Grieving is a healthy, but often painful emotional reaction to a loss. Abnormal grieving occurs when this reaction is prolonged, delayed, or otherwise unresolved over a long period of time. Grief is considered abnormal when it is accompanied by thoughts of suicide, or if there are psychotic symptoms, such as a loss of contact with reality.
Grief affects all aspects of one's life. Most often, it is the response to loss of a loved one through death or separation. It may also follow the loss of something that is highly valued, such as a job, an object, or status. People often have emotional, physical, and behavioral reactions to an irrevocable loss. Grief usually lessens over time.
To adapt to loss, a person must complete four tasks:
Unresolved grief may contribute to higher rates of depression, anxiety, and other psychological disorders. Abnormal grieving is more likely to occur in difficult circumstances. It is more common, for example, when there are multiple losses within a short period of time.
A person with abnormal grieving may show many of the healthy signs of grieving. He or she may also show unusual behaviors. For example, a person who is grieving in a healthy manner may "hear" the voice of the dead person, but the episodes are brief and fleeting. Someone with abnormal grieving may continually "hear" the dead person's voice.
Abnormal grieving may last for an excessively long period of time. The person may show intense identification with the lost loved one. There may be a belief that he or she will soon die of the same cause as the loved one. The grieving person may insist that the loved one is still alive and show overly intense reactions in different situations.
Abnormal grieving is diagnosed when a person shows the symptoms listed above following a loss.
A person can help prevent abnormal grieving by seeking help from a healthcare professional. Family and friends can help by being supportive of the grieving person.
A person will often mourn the death of a child or spouse longer than other losses. It is not unusual for survivors to grieve over this kind of loss for the rest of their lives. Some people are not able to get on with their lives following a loss.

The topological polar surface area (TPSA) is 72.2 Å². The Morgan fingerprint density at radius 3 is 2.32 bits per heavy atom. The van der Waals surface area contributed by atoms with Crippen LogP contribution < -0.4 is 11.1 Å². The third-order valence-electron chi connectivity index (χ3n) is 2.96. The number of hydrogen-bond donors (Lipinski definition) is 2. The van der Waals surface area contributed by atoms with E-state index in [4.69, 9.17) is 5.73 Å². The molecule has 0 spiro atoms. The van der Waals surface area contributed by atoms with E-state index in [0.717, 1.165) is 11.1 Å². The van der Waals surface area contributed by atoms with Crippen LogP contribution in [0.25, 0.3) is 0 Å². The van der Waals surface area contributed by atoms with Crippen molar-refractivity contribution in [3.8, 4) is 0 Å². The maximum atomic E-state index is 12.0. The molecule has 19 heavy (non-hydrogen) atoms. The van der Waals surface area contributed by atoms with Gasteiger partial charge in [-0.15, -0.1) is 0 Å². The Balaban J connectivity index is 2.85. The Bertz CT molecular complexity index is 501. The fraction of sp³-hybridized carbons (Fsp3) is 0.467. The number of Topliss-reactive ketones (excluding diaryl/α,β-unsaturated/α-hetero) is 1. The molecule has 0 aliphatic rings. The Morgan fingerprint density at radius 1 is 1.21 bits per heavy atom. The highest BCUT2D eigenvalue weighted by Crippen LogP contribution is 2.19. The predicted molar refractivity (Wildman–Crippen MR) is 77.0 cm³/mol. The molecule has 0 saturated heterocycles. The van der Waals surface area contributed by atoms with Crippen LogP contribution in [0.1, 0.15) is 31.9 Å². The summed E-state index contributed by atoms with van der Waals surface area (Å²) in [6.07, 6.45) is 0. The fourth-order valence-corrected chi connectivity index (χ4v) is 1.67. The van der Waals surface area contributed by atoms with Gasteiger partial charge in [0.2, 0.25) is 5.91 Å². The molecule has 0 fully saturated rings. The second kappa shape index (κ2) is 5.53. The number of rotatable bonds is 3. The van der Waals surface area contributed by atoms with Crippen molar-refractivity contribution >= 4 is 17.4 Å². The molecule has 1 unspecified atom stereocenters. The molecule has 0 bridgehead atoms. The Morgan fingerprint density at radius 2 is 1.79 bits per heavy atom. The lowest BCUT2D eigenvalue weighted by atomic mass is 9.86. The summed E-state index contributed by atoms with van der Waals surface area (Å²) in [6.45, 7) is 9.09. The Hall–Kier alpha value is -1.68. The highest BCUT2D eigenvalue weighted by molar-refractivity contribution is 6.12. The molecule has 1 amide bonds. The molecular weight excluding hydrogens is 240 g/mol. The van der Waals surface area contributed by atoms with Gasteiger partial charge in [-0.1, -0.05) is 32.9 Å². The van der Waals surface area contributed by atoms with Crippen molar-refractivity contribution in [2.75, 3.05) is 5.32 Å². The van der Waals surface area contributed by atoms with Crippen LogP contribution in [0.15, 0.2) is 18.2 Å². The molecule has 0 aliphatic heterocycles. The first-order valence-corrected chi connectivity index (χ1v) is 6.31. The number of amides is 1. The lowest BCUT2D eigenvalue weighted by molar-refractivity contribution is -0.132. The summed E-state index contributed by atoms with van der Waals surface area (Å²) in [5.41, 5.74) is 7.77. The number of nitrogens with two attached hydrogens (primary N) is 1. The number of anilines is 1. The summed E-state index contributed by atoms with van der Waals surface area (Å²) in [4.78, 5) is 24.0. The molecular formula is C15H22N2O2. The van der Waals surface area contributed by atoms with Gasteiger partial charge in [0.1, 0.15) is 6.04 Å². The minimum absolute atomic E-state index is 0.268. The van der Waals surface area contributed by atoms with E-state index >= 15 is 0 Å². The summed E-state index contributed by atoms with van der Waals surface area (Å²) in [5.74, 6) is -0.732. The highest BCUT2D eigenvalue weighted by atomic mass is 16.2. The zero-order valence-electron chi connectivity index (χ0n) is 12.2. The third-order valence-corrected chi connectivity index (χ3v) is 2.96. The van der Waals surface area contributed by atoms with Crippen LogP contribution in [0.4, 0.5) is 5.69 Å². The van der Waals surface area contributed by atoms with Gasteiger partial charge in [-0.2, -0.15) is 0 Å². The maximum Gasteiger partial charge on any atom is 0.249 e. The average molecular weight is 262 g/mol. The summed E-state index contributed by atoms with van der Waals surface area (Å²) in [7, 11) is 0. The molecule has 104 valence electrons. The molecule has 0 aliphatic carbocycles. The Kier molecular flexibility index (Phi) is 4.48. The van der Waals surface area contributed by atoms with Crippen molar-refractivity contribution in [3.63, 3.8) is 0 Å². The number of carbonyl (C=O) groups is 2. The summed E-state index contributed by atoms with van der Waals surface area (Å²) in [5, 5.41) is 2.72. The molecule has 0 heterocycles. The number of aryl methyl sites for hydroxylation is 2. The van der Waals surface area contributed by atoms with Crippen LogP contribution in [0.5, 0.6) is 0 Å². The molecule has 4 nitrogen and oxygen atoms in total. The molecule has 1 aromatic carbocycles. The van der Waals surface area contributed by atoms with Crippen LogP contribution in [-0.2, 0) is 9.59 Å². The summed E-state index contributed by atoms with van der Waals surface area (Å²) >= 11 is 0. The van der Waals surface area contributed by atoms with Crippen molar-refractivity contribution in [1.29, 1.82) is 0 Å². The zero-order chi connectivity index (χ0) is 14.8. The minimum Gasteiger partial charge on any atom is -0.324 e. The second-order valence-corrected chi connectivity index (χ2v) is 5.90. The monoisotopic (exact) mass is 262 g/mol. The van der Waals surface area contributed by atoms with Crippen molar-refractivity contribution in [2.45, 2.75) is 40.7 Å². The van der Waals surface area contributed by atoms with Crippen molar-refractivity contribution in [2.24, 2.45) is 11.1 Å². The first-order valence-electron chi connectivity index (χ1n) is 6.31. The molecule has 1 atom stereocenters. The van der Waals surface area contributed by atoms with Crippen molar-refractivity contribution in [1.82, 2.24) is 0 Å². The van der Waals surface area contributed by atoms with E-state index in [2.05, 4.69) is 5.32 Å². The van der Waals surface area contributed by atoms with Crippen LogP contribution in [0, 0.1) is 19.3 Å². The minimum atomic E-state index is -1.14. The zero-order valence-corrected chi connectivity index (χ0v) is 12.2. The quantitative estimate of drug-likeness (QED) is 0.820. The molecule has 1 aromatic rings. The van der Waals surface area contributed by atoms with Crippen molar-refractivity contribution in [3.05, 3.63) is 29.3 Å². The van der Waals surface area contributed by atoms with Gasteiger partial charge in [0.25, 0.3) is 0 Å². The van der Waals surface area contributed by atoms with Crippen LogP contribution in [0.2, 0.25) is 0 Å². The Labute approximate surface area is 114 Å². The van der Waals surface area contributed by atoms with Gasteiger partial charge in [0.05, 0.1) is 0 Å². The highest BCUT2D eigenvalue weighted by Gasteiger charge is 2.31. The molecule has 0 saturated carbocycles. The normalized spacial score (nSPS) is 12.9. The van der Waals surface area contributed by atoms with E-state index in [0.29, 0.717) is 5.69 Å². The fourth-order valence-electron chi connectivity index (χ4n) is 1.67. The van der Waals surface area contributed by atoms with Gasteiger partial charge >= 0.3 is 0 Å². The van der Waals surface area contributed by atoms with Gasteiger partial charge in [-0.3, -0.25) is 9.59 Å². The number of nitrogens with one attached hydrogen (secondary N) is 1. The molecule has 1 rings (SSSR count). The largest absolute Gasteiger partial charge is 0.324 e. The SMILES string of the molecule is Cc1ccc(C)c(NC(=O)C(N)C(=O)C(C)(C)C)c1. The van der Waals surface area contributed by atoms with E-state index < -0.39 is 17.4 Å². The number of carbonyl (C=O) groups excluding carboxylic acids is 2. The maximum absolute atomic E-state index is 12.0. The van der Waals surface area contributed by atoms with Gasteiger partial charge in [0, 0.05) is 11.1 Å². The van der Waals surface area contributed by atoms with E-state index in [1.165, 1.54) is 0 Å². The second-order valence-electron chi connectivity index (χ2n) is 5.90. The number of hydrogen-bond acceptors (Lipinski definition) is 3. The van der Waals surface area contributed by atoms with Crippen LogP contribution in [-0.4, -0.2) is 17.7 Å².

A person who is not able to complete the grieving process may not be capable of showing love to others. An example would be a parent who has lost a child and still has other children. The other children may be neglected.
The goal of treatment is to identify and help resolve any difficulties that prevent the person from completing the tasks of mourning. Grieving is considered to be complete when the person is able to experience pleasure, take on new roles, and look forward to new events. Occasional feelings of sadness may remain. However, memories of the deceased no longer cause physical responses of sorrow or pain.
Psychotherapy may be needed if a person is not able to complete the grieving process. Medicine such as antidepressants may be helpful. There are many support groups for people who have lost a loved one.
Side effects are specific to the medicine used, if any.
With treatment, the person usually will be able to work through the grieving process and find happiness in life again.
A person may need to continue with psychotherapy for awhile. Any new or worsening symptoms should be reported to the doctor.
Author:Ann Reyes, Ph.D.
Editor:Crist, Gayle P., MS, BA
Reviewer:Gail Hendrickson, RN, BS
Woman and Grief, www.estronaut.com/a/women_grief_mourning.htm
Principles and Practice of Psychiatric Nursing, 4th edition, Stuart and Sundeen, 1991